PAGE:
I'm fascinated with Japanese culture, the stoic zen that its people are branded.
This image was printed sometime in the early 1830s and is one of a series of 36 wood prints in a series called '36 views of Mt. Fuji' where, as you guessed it, Mt.Fuji featured in each.
Why this image struck me I wasn't immediately sure. Bold blue and creamy whites. It's a picture of boatmen encountering bad weather, or maybe it's a Tsunami? (our mind wanders to that thought given Japan's history and that the word Tsunami itself being gifted to our vocabulary by the Japanese). And, of course there is Mt. Fuji.
But pausing for a moment to go deeper I start to identify what's captured my attention and why I'm enchanted by this image as a reflection of what I admire about zen & stoicism.
Look at those fishing boats, featuring in the image knotting into the swell of the ocean.
Look at the ferocious wave.
See at the splendorous Mt. Fuji the icon of Japan since the beginning clearly recognisable, but here a mere splash or two of ink in the overall frame.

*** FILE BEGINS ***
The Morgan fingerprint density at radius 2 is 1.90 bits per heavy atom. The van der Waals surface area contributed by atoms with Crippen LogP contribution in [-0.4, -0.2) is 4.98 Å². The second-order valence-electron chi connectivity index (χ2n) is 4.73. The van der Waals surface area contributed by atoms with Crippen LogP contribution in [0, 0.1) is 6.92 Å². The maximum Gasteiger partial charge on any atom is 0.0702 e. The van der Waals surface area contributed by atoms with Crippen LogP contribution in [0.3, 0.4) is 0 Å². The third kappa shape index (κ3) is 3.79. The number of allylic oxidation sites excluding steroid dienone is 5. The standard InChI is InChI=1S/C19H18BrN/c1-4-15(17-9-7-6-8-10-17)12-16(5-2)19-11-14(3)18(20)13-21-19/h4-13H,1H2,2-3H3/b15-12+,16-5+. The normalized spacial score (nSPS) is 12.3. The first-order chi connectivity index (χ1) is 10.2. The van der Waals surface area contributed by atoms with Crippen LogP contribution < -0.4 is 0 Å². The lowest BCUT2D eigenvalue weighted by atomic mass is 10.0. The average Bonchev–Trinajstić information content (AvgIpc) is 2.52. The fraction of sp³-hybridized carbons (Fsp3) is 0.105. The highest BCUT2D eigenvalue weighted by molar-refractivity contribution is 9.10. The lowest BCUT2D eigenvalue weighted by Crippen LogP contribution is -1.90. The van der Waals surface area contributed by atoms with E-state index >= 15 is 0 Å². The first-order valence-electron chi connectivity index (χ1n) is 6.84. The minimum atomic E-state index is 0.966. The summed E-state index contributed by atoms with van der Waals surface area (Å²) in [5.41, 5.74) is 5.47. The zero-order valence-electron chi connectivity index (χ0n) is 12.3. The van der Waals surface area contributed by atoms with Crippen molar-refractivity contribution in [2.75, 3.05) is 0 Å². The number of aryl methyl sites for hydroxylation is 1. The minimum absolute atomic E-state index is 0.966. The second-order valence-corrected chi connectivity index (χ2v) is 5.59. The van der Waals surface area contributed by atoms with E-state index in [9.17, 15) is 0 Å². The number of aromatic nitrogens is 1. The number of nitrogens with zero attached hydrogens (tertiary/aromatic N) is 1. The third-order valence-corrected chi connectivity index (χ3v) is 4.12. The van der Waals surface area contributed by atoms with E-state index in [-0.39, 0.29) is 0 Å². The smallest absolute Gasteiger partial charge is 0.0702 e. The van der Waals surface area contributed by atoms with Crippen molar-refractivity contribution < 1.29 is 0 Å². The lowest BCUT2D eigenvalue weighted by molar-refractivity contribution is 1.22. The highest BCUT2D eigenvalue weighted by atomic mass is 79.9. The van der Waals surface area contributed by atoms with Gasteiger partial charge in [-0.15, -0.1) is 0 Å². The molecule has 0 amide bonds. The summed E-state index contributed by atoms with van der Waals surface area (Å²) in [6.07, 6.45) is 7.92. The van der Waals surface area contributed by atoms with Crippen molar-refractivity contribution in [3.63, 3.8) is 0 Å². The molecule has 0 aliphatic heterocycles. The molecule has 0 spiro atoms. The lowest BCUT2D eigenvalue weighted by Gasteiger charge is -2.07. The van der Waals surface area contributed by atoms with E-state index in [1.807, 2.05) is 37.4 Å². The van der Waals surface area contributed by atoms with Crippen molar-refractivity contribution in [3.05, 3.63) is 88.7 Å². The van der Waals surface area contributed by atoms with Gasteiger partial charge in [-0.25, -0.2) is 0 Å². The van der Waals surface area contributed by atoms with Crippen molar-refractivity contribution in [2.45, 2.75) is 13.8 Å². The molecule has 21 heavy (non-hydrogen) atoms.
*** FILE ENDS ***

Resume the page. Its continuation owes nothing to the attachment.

See the cloudless sky.
Now fix on the fishermen.
Everyday we are sent into the world to make our way, to harvest our fish. And if there was a stormy weather we might choose a different activity to occupy our day, but we can see that today the weather is clear so we will harvest fish from the ocean.
Then, the ocean with its unpredictability happens upon us a giant wave, threatening to rise up, to swallow our boats to drown us and to end us.
But we know the ocean can be unpredictable, and we build our boats strong and in this moment, when the wave is striking and we are not given notice, when there is nothing to be done to prepare more and we see the safety of our home land is but a mere spot on the horizon. What can we do?
Cry out? Jump overboard? Try steer the boats to land? Try to swim to safety of land? All arguably natural and instinctive reactions.
But our artist tells us what's best and that is to set our craft directly into the wave where is is best placed to cope, take firm hold, have faith in our craft, our knowledge of the ocean and silently endure the moment.